As a professional organizer, you would assume that I am passionate about organizing. I am not—I am passionate about people. Given the choice between being at home and dealing with my own piles or going to Pleasantville and sorting out Mrs. Martin’s closet, I will chose Mrs. Martin and her closet every single time. I enjoy my own company but I know that story and at this point, I would much rather hear other people’s stories. Being with other people and helping them sort out their stuff gives me the opportunity to hear the stories behind their stuff.
I have the privilege of hearing people’s stories while helping them organize their homes and the stuff that contributes to or reflects those stories. Often they call me in to serve as a professional organizer because they have become stuck in managing everything they own. The stuff is often the outcome of the lives they have lived and the stories they have created within those lives. The stuff is a physical manifestation of their internal process, the choices they have made and the experiences they have had.
My work with clients then becomes about the unfolding of their stories, a discovery process for both the client and myself, their audience and often their advocate. In this role, I serve a useful purpose for them and I am honored to serve in the telling of their stories and when they get stuck, the reshaping of those stories, the management of their stuff, so that we have a better outcome, a more productive, useful and graceful home. Given that I am curious by nature, a good listener and love to help people find solutions to their challenges, this all contributes to a fun and satisfying work life.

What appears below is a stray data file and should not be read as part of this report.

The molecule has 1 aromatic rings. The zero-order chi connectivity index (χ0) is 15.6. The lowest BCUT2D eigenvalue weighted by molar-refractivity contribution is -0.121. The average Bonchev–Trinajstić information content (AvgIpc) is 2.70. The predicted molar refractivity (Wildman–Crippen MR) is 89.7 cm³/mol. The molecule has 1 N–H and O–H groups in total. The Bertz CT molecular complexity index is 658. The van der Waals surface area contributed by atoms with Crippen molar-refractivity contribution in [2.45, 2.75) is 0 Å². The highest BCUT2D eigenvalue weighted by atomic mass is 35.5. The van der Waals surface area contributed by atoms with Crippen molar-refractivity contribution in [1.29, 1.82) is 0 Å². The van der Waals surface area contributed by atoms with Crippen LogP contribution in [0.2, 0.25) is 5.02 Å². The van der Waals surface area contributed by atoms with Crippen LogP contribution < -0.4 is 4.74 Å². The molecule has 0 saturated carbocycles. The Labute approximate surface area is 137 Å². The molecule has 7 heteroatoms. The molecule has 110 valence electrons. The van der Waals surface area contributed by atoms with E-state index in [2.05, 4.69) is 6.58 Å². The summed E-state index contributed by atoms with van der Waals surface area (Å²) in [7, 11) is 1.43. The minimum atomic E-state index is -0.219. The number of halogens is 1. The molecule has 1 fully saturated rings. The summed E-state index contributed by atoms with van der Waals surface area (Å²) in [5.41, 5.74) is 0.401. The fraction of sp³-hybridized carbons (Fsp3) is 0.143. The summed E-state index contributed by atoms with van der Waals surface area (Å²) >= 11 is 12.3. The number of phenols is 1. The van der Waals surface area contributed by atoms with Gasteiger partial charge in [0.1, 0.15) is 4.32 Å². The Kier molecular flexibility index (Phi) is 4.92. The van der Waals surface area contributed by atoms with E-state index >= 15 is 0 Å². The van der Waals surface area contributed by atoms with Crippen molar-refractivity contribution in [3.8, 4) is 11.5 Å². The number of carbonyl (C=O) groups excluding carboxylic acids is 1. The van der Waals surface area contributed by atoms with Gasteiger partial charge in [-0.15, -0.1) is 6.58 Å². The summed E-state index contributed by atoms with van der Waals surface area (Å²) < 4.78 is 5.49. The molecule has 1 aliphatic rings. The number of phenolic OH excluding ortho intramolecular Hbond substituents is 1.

A client’s story might start out about a closet and then it becomes about something more. Every story unfolds in its own way, in its own time. Sometimes the stories come tumbling out in a cascade of events and other times, the stories are revealed morsel by morsel over a period of months.
Mrs. Martin holds back nothing as we sort and fold the towels from her wedding 60 years ago, revealing some of the events of her young life as a wife, mother and then a divorcee 20 years later. Later in the day, I’m sorting out the papers and bills of a retired professional and she shares a moment from her earlier life in Manhattan that reveals the contrast to her quiet older years here in this retirement community. I will not hear a detail like this for another month as we focus on the task at hand and strategize to maximize the efficiency and productivity of a life now restricted by the limitations of an aging mind and body.
There is also humor in my work with people and their organizing needs. One instance of this was the day I was trying to schedule a series of appointments for Margaret, who I have written about before. She mentioned that she would like to schedule a doctor’s appointment but couldn’t remember his name.
She said, “You know, the one that did the Cadillacs in my eye!?”
I then said, “Mrs. Roberts, do you realize what you just said?” and then I repeated it. Margaret burst out laughing and I did, too. I then mention that I had seen this word substitution happen before and when it happens again, we were going to handle it with humor and grace.
Many people are worried about asking for help when they try to get organized because they are embarrassed about their messes. The truth is that some just don’t know how to be organized. Be assured that organizers have seen it all and we deeply appreciate the chance to be of service to you and your families. As one friend said: “If our clients weren’t messy, we wouldn’t have a job.”
Professional organizers are committed to a code of ethics to safeguard your trust and privacy and we are very mindful of that position. It is a privilege to be of service and we thank our lucky stars every day to work with every person who comes our way.
If you have any questions or would like feedback on your organizing challenges, please email or call me. It would be great to do a Q&A portion for this column. Your privacy will be maintained--just say it's Shannon in Shenorock or Nora in North Salem and we’ll take it from there!
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